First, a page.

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Reviews » DVD Video Reviews » Goosebumps: The Scarecrow Walks at Midnight
Goosebumps: The Scarecrow Walks at Midnight
Fox // Unrated // March 31, 2009
List Price: $14.98 [Buy now and save at Amazon]
Review by Kurt Dahlke | posted April 27, 2009 | E-mail the Author
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Goosebumps: The Scarecrow Walks at Midnight:

Scholastic DVD collects three 22-minute episodes from this mid-nineteen-nineties cable TV series based on R.L. Stine's popular juvenile horror fiction books. Horror fiction, juvenile or otherwise, was a staple of my early reading library, I'm all for it and for television and cinematic efforts as well. Yes, from an adult perspective, these stories are corny, and scares are non-existent. In fact most of today's kids have seen stronger stuff during primetime network TV, but for your budding horror aficionado, (or Generation Y nostalgia buffs) these DVDs can provide a fun jumping off point.


The Scarecrow Walks at Midnight (1996) follows the Goosebumps pattern to a tee, as weirdness and menace intrudes within the first three minutes of the episode. A brother/ sister pair of city-slicker kids visit their grandma, grandpa and cousins at the country farm for some fun and chocolate chip pancakes. Except their uncle (who's a bit touched-in-the-head) is acting strange, grandma and grandpa are all nervous, and the scarecrows keep hopping off their perches - at midnight of course.


Don't Go To Sleep (1997) finds a young lad swamped with increasingly perilous, over-his-head situations, while evading sinister Matrix-like 'Reality Police.' As the boy attempts to figure things out, viewers marvel at prescient plot-points that eerily foreshadow Guantanamo Bay.


Calling All Creeps (1996) takes into account a revenge scheme gone awry for a kid bullied at school. When, through an ad in the school newspaper, he invites creeps to call his nemesis after midnight, the tables are turned and the creeps call him. A sympathetic newcomer must help him make a decision; beat the creeps, or join them!


All three stories represent sprightly-paced, shivery fun treats, with the level of acting you'd expect from kids' TV (broad and adequate) and very little to get really frightened over, though you can never tell what's going to repeat on a kid late at night. The real pleasure of kids' horror fiction - an attribute on display in all three episodes - is a complete lack of moralizing. No chastising tone, no hypocritical punishment for sex-and-drugs sins (like in any slasher movie) and never a happy ending. I'll go out on a limb and say this stuff has a faint Lovecraftian edge; random evil happens for no particular reason, and by story's end it's clear that evil's going to keep on chugging along. Of course the evil circumstances are all pretty corny, masks are rubbery and little snippets of CGI employed are crude - all of which places these experiences in a category of campy fun. However kids who dig this stuff know there's a much more sinister world of evil ahead.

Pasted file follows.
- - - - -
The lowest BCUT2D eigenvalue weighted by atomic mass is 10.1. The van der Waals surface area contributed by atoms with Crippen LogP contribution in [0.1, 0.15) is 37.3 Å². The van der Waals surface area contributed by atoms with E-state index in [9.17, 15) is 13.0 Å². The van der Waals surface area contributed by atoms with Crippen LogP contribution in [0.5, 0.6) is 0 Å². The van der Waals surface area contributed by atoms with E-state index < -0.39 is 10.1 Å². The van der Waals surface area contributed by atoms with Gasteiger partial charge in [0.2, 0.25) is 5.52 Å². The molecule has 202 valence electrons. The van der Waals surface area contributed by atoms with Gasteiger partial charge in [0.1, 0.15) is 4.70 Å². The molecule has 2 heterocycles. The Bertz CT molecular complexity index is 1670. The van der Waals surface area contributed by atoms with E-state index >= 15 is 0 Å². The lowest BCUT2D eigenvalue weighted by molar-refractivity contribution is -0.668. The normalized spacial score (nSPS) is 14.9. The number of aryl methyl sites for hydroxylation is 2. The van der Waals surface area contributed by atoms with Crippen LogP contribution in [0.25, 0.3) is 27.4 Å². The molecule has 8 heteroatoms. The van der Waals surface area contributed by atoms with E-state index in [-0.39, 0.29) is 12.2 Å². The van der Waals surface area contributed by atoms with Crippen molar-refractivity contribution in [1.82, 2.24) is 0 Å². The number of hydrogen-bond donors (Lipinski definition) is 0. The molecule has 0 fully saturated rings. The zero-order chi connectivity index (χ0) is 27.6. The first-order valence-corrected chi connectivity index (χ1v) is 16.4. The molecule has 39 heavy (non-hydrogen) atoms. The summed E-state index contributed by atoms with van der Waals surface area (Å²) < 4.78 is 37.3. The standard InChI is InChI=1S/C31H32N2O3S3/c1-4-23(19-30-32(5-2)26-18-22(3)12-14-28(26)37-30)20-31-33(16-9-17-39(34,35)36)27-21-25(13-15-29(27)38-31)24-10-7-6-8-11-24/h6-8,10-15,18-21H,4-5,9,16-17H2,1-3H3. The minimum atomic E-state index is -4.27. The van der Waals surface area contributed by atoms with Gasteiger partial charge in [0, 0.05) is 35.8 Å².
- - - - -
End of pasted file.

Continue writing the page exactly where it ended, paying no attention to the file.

The DVD


Video:

These 1.33:1 ratio, fullscreen episodes preserve the original broadcast format while likely representing a step down in appearance. Grain, aliasing, motion-blur, occasional overuse of digital noise reduction and sometimes-severe mosquito noise all show up to say howdy. One brief scene in The Scarecrow Walks at Midnight is so digitally grainy it's like a joke. It's an authoring job that's truly scary.



Sound:

English Dolby Surround Sound fares better, with a fine balance between dialog, soundtrack and sound effects elements, and good stereo separation, though this isn't the most active or exciting example of sound-design out there.



Extras:

Extras are limited to things that should be standard, such as Closed Captioning and English and Spanish Subtitles. Also available are Spanish and French Stereo Audio Tracks.



Final Thoughts:

For your nascent horror buff in short-pants, or for those of you who grew up enjoying the Goosebumps franchise, these new-on-DVD three episode sets will be a nice little jolt. Acting is pretty corny and the fear factor is safe and low, but that x-factor - having fun being scared - is well represented ('scared' should be in quotes, of course). But unless you've got money to burn, you should consider that a scanty three episodes per DVD, with no extras and poor DVD authoring, make this a Rent It proposition only.

- Kurt Dahlke

~ More of Dahlke's DVD Talk reviews here at DVD Talk I'm not just a writer, I paint colorful, modern abstracts, too! Check them out here KurtDahlke.com

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